Common name: Parrots
Scientific name: Psittacines
Distribution: South America, Africa, Australia and New Zealand
Parrots are known for being charismatic, intelligent and musical. Some of these birds can imitate non-avian sounds, like human speech! Male African grey parrots are well known for their stellar ability to impersonate humans.
These birds are a diverse bunch - around the world there are over 350 different species. So, what defines a parrot? All of them have curved beaks and four toes on each foot, two pointing backward and two pointing forward.
While a human has about 10,000 tastebuds in their mouth, parrots only have 300. Most are located on the roof of their mouth. This doesn’t stop them having favourite foods, with diets consisting mostly of fruit, flowers, buds, nuts, seeds and insects.
Some parrots may live just as long as you. In the wild many will live for nearly 80 years. New Zealand’s Kākāpō, a large flightless, nocturnal parrot, is known for having one of the longest parrot lifespans of 90 years!
Photo by Michele D'Amico / Getty Images
Image by Mauricio Forlani
Photo by Dalal Nizam on Unsplash
Threats to African grey parrots
African grey parrots are one of the most illegally trafficked birds in the world. Over the last 40 years it is estimated that 2-3 million of these parrots have been poached from the wild.
The process of poaching is distressing and cruel. The birds are lured to a sticky branch from which they can’t escape, often using another parrot that has been injured and restrained to provoke it to screech. Being highly social birds, they will usually approach to investigate the noise and be captured.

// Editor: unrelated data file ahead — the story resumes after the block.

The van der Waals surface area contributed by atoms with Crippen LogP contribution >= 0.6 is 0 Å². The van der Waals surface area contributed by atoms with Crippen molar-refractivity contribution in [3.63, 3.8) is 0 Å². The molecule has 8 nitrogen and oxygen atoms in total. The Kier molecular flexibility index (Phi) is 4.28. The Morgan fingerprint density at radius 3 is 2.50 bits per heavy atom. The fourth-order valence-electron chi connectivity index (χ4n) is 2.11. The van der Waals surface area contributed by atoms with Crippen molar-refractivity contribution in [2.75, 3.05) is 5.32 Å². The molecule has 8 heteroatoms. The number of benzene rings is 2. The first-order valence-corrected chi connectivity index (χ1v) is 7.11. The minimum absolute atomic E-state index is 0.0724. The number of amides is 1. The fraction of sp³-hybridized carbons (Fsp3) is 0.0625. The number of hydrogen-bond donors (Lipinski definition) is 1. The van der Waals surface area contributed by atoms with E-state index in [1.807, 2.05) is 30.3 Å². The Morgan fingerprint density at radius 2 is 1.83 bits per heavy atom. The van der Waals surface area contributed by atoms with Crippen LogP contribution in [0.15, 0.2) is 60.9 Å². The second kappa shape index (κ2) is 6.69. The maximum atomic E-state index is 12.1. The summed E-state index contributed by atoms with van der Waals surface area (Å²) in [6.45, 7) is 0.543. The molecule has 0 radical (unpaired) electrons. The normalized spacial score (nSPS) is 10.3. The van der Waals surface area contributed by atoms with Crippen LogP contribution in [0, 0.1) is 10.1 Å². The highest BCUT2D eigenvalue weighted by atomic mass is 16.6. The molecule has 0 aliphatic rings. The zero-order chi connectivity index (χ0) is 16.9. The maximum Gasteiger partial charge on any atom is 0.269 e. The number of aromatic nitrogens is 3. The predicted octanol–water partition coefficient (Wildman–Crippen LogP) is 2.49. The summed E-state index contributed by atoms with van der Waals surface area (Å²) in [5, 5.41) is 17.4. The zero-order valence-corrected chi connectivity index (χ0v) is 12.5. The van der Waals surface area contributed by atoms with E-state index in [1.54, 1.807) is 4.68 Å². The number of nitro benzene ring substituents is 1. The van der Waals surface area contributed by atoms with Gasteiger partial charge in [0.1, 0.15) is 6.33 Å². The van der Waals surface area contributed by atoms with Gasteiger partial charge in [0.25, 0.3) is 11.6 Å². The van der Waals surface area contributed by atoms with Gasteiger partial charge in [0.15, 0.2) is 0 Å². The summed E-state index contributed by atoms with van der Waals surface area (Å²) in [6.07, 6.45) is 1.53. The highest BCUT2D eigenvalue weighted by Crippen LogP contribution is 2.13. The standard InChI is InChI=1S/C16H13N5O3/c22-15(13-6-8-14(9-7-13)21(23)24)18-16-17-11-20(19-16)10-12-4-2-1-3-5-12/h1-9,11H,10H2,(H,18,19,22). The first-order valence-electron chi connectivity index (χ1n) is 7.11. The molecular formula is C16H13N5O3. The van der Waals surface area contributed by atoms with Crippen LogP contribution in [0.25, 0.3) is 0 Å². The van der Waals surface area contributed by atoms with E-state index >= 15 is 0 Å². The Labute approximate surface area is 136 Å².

Next, they are transferred to a holding facility where they are kept in dark and dirty spaces, fed inadequately and often left vulnerable to predators. If they survive this, they are crammed into crates with approximately 60-80 other birds, where they sometimes remain squashed together for 24 hours or longer.
Viciously stolen from the wild to be sold as pets, they must now endure captivity for the rest of their lives. The stress of captivity results in unnatural behaviours, most commonly feather plucking, an obsessive and compulsive behaviour associated with chronic stress and boredom.
Watch the documentary: Wild at heart
CONTENT WARNING: Video contains some graphic imagery
What World Animal Protection is doing to protect African grey parrots
Many exotic pet owners buy these birds unaware of the trauma and cruelty they are subjected to before arriving in their home. That’s why we believe it is important to spread the word on what these animals endure.
Turkish Airlines and Turkish Cargo are known to be prominent exporters of illegally trafficked African grey parrots. Traffickers use the airline to transport birds from Nigeria and Mali to countries in the Middle East and western and southern Asia.
In 2019, in only 11 days, 80,000 people signed our petition to Turkish Airlines. As a result, the airline issued an instant global embargo on transporting African grey parrots on their planes. This petition allows us to remain in contact and lobby for an end to all exotic pet transportation on their planes in the future.
In 2021, our investigations into the aviation industry’s role in wildlife transportation in West Africa continued. We discovered Ethiopian Airlines is a major culprit for the commercial shipping of live wild animals around the world for use as exotic pets including African Grey Parrots.
We continue fighting for the animals who suffer in the exotic pet trade through, investigation, education and awareness. Through this work, we can change the public’s perception, disrupt trade and continue to work with international bodies to improve regulations on exotic pets.